In some ways there’s really not a lot to say about this show. The elements of the show are seemingly simple, based around a short video loop showing a woman in a hospital bed speaking the words “Good Luck,” and the execution of the show is restrained, with just some medical notes, a contract and a wall text.
The woman in the bed is in fact dying. For the exhibition the artists paid this woman’s family 2000RMB (US$314) to purchase her announcement of the phrase “Good Luck” (or, more literally, “wish you success”). The handwritten contract is a record of this transaction, the woman’s case history notes in mental hospital clipboards record her own state of health, and the wall text provides the context: “On July 5th, 2012, members of guest paid Sheng Mingfeng, a patient on her deathbed at a hospital in Nanjing, Jiangsu Province, to say the phrase ‘Good Luck.”’
As with the best conceptual work, this show becomes most powerful though contemplating the ramifications of this act on the part of the artists. The effects of this presentation—while uncomfortable—deserve attention, in that we, the audience, should be aware of our own assumptions regarding the subject matter. Good Luck also deserves attention because this piece threatens to slip into a particular way of thinking by artists in general, an aloofness from the sources and consequences of their work that can be problematic at best, and sociopathic at worst.
The artist group called Guest has only been in existence for a short time, originally forming for a show earlier this year at the Ullens Centre for Contemporary Art (UCCA) in Beijing. The participants vary, but this current show at Hemuse Gallery is made up of the hard core of the group: Xu Qu (whose solo show at the same gallery I reviewed last year), and Zhao Yao (whose solo show at Beijing Commune I reviewed last month) and Lu Pingyuan.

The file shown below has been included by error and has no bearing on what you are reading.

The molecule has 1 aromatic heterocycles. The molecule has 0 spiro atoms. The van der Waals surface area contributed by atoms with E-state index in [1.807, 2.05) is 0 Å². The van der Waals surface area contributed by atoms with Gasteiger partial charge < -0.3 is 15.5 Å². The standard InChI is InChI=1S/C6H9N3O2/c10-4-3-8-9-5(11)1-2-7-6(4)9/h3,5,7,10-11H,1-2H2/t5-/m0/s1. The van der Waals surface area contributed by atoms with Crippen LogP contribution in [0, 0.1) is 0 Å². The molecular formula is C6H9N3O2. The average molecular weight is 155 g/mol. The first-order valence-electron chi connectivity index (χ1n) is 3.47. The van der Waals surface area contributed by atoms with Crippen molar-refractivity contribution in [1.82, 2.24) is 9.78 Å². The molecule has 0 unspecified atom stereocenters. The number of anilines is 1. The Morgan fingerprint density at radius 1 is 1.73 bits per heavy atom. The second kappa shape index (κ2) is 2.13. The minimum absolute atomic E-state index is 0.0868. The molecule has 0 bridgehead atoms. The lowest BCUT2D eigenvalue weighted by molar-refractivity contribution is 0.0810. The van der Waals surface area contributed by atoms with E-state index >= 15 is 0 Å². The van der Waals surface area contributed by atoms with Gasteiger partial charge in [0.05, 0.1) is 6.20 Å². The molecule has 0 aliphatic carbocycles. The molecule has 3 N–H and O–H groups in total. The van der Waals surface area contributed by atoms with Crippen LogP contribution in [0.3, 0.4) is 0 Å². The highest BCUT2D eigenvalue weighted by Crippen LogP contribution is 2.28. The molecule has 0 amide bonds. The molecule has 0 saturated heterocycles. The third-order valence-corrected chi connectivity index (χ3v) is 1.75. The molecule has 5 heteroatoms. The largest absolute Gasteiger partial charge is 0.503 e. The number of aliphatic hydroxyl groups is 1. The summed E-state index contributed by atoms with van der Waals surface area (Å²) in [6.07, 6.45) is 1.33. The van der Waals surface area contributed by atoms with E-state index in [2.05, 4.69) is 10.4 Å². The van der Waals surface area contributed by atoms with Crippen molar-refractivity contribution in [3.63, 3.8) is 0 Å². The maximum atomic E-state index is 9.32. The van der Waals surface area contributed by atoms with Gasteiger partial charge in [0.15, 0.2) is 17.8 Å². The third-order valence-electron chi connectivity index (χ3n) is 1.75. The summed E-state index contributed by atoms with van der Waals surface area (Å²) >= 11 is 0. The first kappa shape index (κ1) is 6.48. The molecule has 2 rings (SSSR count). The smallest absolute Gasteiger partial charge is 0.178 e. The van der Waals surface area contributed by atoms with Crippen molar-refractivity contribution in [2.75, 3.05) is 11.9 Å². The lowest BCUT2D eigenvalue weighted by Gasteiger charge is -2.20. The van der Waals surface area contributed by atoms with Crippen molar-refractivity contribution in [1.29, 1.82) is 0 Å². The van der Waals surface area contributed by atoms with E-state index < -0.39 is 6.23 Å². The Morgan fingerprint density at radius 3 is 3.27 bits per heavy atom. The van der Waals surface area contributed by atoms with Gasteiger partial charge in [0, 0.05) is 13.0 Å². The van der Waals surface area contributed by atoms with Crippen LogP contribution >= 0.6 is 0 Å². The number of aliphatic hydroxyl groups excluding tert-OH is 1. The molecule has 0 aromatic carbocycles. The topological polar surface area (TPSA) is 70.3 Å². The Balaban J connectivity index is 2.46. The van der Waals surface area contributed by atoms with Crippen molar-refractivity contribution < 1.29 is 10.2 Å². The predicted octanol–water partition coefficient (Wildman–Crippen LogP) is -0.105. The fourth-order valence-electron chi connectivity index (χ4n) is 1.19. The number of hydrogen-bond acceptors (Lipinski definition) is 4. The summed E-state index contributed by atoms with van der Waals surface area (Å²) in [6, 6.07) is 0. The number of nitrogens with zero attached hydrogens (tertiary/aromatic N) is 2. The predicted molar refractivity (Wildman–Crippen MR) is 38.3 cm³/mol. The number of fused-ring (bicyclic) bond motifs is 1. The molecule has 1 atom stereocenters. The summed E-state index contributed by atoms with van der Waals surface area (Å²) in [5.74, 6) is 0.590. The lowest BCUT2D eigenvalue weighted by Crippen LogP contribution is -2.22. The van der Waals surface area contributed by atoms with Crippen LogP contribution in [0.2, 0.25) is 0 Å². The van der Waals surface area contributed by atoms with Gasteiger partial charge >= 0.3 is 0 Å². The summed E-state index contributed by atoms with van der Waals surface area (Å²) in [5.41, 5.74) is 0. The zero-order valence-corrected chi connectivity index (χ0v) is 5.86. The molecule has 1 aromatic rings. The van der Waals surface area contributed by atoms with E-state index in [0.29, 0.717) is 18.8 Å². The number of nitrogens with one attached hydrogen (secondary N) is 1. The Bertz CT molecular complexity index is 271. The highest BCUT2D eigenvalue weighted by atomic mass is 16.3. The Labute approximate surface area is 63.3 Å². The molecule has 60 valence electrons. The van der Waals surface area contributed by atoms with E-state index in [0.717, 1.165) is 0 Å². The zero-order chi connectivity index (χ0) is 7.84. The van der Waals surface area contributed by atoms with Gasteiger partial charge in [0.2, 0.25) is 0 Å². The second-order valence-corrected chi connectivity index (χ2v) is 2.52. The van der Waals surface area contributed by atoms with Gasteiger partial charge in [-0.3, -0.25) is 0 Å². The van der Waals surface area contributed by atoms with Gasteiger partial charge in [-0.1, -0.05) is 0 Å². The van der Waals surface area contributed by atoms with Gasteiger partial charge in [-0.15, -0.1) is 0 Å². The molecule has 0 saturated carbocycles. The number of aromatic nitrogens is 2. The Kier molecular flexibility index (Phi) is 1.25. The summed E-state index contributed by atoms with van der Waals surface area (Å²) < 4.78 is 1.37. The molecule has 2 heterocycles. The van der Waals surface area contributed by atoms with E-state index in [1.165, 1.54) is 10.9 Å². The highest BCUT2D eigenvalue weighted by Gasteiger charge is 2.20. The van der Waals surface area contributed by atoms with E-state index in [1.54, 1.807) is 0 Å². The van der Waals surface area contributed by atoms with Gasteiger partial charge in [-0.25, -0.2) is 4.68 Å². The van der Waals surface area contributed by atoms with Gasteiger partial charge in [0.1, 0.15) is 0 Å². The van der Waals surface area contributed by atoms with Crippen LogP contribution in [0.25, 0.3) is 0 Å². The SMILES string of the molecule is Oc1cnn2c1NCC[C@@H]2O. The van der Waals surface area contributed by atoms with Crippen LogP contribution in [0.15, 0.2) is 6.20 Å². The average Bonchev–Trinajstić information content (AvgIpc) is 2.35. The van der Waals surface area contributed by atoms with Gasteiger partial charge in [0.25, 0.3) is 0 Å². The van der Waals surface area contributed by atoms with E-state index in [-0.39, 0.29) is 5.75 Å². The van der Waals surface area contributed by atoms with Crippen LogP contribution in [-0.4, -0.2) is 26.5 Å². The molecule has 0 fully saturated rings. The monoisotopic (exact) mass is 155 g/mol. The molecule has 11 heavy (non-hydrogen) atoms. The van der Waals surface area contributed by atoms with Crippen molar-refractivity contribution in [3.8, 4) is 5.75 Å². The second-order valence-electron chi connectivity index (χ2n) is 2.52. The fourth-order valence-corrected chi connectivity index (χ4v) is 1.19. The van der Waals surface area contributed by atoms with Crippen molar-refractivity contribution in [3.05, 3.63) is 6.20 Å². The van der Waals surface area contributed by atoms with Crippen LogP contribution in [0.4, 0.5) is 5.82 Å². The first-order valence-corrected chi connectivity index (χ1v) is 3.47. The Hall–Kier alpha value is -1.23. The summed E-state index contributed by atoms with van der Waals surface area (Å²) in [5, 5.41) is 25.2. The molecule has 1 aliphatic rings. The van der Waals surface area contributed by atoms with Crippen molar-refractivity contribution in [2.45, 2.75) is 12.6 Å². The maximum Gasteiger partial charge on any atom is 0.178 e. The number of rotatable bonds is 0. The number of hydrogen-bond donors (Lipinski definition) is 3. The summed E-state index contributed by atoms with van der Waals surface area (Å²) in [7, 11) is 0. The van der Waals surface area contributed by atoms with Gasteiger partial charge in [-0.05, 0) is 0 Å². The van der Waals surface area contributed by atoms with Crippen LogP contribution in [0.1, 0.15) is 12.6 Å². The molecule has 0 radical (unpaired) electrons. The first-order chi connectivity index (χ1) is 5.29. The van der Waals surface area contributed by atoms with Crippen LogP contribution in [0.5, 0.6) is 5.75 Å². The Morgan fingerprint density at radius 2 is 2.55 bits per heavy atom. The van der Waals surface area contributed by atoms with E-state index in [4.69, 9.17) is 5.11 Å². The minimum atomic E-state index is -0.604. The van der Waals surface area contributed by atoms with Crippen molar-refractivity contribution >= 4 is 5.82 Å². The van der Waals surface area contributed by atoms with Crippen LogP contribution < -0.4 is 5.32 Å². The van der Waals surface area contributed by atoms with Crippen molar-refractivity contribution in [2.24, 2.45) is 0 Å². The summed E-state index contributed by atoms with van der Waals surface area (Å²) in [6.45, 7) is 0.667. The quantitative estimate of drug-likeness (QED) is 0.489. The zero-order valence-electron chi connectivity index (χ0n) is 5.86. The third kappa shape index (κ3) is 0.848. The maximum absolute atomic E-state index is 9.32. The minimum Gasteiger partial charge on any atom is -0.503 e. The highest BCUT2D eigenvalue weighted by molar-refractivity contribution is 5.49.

The presentation at Hemuse is not spectacular, nor didactic nor opinionated, so I believe Guest’s intentions with Good Luck are to be sensitive and respectful, within the parameters of their own art practice. But nevertheless the obvious question is: is this exploitation? And I suppose the obvious answer would be: only in so far as any transaction is (by definition) exploitative (with an attempt to balance the degrees of exploitation in the best situations). In this case, it is a fact that Guest used the situation of Sheng Mingfeng for their own purposes, partly shifting the focus away from her onto a conceptual reading of the situation.
But, to take that a step further, the audience must also negotiate their own use of the representation of Sheng Mingfeng within the gallery space. My own feeling about that negotiation (as a member of the audience, and hence complicit with the activity of the artists), is that it is important to remember this is a real person: when I visited the show, I was told that Sheng was still alive as of that moment (something a regular visitor probably wouldn’t be told). I am almost left at a loss for what to say about the art here; I was brought up short. This may seem paradoxical, but I think this is what makes a good piece of art: it prevents you from slipping into unthought responses, and forces you to confront your assumptions about the subject matter.
That said, death is a subject that seems impossible to treat dispassionately, so I feel it becomes inconceivable to be totally objective about this piece; the negotiation of respect for the dying can be seen to trump all other aspects of the work. I can say for sure that I don’t want to treat Sheng Mingfeng as just part of some conceptual project. I believe artists have a certain leeway to deal with subjects—like death—in ways that question societal norms. Although I do not know the artists personally (though I have met Xu Qu and he seemed nice enough) and am not necessarily ascribing these tendencies to them, a work like Good Luck feels sociopathological in that, on one level, it works to divorce the reality of a dying person from the mediated experience. A sociopath is said to be unable to empathise with another human being, and this piece seems to force us to confront our feelings (or lack of them) in front of this very real matter of life and death.
Major questions arise from the sparse elements of the show. I would like to say they are profound questions, but I still have doubts over whether they deserve such a description. In the end, I believe that to raise such questions is a process that artists should undertake, and as uncomfortable as this may be, this very discomfort proves the artists are doing something that is in itself worthwhile of attention.
(All Images: Good Luck, installation shot; Courtesy of Hemuse Gallery and the artists / photograph by Meng Wei)